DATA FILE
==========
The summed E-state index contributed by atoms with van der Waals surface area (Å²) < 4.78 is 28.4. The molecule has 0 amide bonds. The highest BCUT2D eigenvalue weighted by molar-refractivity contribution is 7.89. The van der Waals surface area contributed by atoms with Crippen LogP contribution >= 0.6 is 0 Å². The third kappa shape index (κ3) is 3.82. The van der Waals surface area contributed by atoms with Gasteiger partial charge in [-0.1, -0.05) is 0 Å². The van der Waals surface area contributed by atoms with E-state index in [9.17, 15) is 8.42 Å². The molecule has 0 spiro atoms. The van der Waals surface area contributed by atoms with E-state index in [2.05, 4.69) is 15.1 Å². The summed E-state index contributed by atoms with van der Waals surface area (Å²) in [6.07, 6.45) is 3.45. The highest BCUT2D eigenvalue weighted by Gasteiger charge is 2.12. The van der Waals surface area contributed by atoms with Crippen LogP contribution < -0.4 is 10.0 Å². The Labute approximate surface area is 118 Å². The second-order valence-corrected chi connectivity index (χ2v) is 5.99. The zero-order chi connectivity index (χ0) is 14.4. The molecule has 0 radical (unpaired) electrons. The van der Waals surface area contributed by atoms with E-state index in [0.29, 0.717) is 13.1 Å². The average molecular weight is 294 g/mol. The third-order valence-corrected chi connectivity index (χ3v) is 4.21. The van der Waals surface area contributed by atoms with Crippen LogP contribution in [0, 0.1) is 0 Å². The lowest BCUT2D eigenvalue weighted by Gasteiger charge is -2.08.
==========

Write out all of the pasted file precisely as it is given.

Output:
The summed E-state index contributed by atoms with van der Waals surface area (Å²) < 4.78 is 28.4. The molecule has 0 amide bonds. The highest BCUT2D eigenvalue weighted by molar-refractivity contribution is 7.89. The van der Waals surface area contributed by atoms with Crippen LogP contribution >= 0.6 is 0 Å². The third kappa shape index (κ3) is 3.82. The van der Waals surface area contributed by atoms with Gasteiger partial charge in [-0.1, -0.05) is 0 Å². The van der Waals surface area contributed by atoms with E-state index in [9.17, 15) is 8.42 Å². The molecule has 0 spiro atoms. The van der Waals surface area contributed by atoms with E-state index in [2.05, 4.69) is 15.1 Å². The summed E-state index contributed by atoms with van der Waals surface area (Å²) in [6.07, 6.45) is 3.45. The highest BCUT2D eigenvalue weighted by Gasteiger charge is 2.12. The van der Waals surface area contributed by atoms with Crippen LogP contribution < -0.4 is 10.0 Å². The Labute approximate surface area is 118 Å². The second-order valence-corrected chi connectivity index (χ2v) is 5.99. The zero-order chi connectivity index (χ0) is 14.4. The molecule has 0 radical (unpaired) electrons. The van der Waals surface area contributed by atoms with E-state index in [0.29, 0.717) is 13.1 Å². The average molecular weight is 294 g/mol. The third-order valence-corrected chi connectivity index (χ3v) is 4.21. The van der Waals surface area contributed by atoms with Crippen LogP contribution in [0, 0.1) is 0 Å². The lowest BCUT2D eigenvalue weighted by Gasteiger charge is -2.08.